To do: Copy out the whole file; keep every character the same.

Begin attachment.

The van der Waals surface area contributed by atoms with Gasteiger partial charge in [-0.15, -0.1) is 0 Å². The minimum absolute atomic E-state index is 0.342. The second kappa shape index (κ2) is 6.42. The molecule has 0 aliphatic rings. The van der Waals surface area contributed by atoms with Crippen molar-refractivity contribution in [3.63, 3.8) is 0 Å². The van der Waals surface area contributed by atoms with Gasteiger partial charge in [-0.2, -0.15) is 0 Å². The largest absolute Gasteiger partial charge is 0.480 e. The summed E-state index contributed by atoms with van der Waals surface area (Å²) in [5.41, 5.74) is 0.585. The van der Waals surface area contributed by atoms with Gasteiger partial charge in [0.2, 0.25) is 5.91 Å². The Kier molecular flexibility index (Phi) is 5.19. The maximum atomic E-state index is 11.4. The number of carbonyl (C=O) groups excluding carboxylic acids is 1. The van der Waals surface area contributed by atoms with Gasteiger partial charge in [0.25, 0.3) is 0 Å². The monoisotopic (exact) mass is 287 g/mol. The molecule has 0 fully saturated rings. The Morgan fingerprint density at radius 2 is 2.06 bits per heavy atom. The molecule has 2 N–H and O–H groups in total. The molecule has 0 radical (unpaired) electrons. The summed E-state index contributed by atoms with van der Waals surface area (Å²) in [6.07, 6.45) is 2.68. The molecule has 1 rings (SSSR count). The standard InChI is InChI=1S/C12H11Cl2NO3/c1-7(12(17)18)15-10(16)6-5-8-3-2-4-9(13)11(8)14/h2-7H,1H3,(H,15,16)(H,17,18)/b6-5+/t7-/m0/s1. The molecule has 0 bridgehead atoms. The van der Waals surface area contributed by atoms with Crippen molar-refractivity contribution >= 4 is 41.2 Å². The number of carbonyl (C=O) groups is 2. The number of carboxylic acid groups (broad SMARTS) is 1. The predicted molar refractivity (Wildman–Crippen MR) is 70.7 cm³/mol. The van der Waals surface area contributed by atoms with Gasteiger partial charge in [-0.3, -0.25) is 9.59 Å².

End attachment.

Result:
The van der Waals surface area contributed by atoms with Gasteiger partial charge in [-0.15, -0.1) is 0 Å². The minimum absolute atomic E-state index is 0.342. The second kappa shape index (κ2) is 6.42. The molecule has 0 aliphatic rings. The van der Waals surface area contributed by atoms with Crippen molar-refractivity contribution in [3.63, 3.8) is 0 Å². The van der Waals surface area contributed by atoms with Gasteiger partial charge in [-0.2, -0.15) is 0 Å². The largest absolute Gasteiger partial charge is 0.480 e. The summed E-state index contributed by atoms with van der Waals surface area (Å²) in [5.41, 5.74) is 0.585. The van der Waals surface area contributed by atoms with Gasteiger partial charge in [0.2, 0.25) is 5.91 Å². The Kier molecular flexibility index (Phi) is 5.19. The maximum atomic E-state index is 11.4. The number of carbonyl (C=O) groups excluding carboxylic acids is 1. The van der Waals surface area contributed by atoms with Gasteiger partial charge in [0.25, 0.3) is 0 Å². The monoisotopic (exact) mass is 287 g/mol. The molecule has 0 fully saturated rings. The Morgan fingerprint density at radius 2 is 2.06 bits per heavy atom. The molecule has 2 N–H and O–H groups in total. The molecule has 0 radical (unpaired) electrons. The summed E-state index contributed by atoms with van der Waals surface area (Å²) in [6.07, 6.45) is 2.68. The molecule has 1 rings (SSSR count). The standard InChI is InChI=1S/C12H11Cl2NO3/c1-7(12(17)18)15-10(16)6-5-8-3-2-4-9(13)11(8)14/h2-7H,1H3,(H,15,16)(H,17,18)/b6-5+/t7-/m0/s1. The molecule has 0 bridgehead atoms. The van der Waals surface area contributed by atoms with Crippen molar-refractivity contribution >= 4 is 41.2 Å². The number of carbonyl (C=O) groups is 2. The number of carboxylic acid groups (broad SMARTS) is 1. The predicted molar refractivity (Wildman–Crippen MR) is 70.7 cm³/mol. The van der Waals surface area contributed by atoms with Gasteiger partial charge in [-0.3, -0.25) is 9.59 Å².